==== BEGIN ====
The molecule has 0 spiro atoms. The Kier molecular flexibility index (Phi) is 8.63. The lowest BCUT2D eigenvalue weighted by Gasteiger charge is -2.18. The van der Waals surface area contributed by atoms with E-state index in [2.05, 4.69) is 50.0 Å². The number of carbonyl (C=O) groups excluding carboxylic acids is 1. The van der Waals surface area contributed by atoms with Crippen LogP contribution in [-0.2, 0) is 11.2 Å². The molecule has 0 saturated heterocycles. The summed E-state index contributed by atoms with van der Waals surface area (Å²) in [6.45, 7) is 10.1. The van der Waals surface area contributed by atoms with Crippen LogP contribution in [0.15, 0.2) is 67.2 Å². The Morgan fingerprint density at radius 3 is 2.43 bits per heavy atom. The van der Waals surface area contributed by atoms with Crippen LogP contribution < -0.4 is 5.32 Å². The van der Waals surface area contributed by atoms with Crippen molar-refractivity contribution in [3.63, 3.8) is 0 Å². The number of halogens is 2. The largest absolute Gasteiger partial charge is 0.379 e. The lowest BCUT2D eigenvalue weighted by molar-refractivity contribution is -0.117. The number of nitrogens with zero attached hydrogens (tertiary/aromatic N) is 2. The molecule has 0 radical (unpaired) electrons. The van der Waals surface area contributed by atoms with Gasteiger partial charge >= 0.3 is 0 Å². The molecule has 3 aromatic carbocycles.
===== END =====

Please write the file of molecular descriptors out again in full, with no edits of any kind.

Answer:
The molecule has 0 spiro atoms. The Kier molecular flexibility index (Phi) is 8.63. The lowest BCUT2D eigenvalue weighted by Gasteiger charge is -2.18. The van der Waals surface area contributed by atoms with E-state index in [2.05, 4.69) is 50.0 Å². The number of carbonyl (C=O) groups excluding carboxylic acids is 1. The van der Waals surface area contributed by atoms with Crippen LogP contribution in [-0.2, 0) is 11.2 Å². The molecule has 0 saturated heterocycles. The summed E-state index contributed by atoms with van der Waals surface area (Å²) in [6.45, 7) is 10.1. The van der Waals surface area contributed by atoms with Crippen LogP contribution in [0.15, 0.2) is 67.2 Å². The Morgan fingerprint density at radius 3 is 2.43 bits per heavy atom. The van der Waals surface area contributed by atoms with Crippen LogP contribution < -0.4 is 5.32 Å². The van der Waals surface area contributed by atoms with Crippen molar-refractivity contribution in [3.63, 3.8) is 0 Å². The number of halogens is 2. The largest absolute Gasteiger partial charge is 0.379 e. The lowest BCUT2D eigenvalue weighted by molar-refractivity contribution is -0.117. The number of nitrogens with zero attached hydrogens (tertiary/aromatic N) is 2. The molecule has 0 radical (unpaired) electrons. The van der Waals surface area contributed by atoms with Gasteiger partial charge >= 0.3 is 0 Å². The molecule has 3 aromatic carbocycles.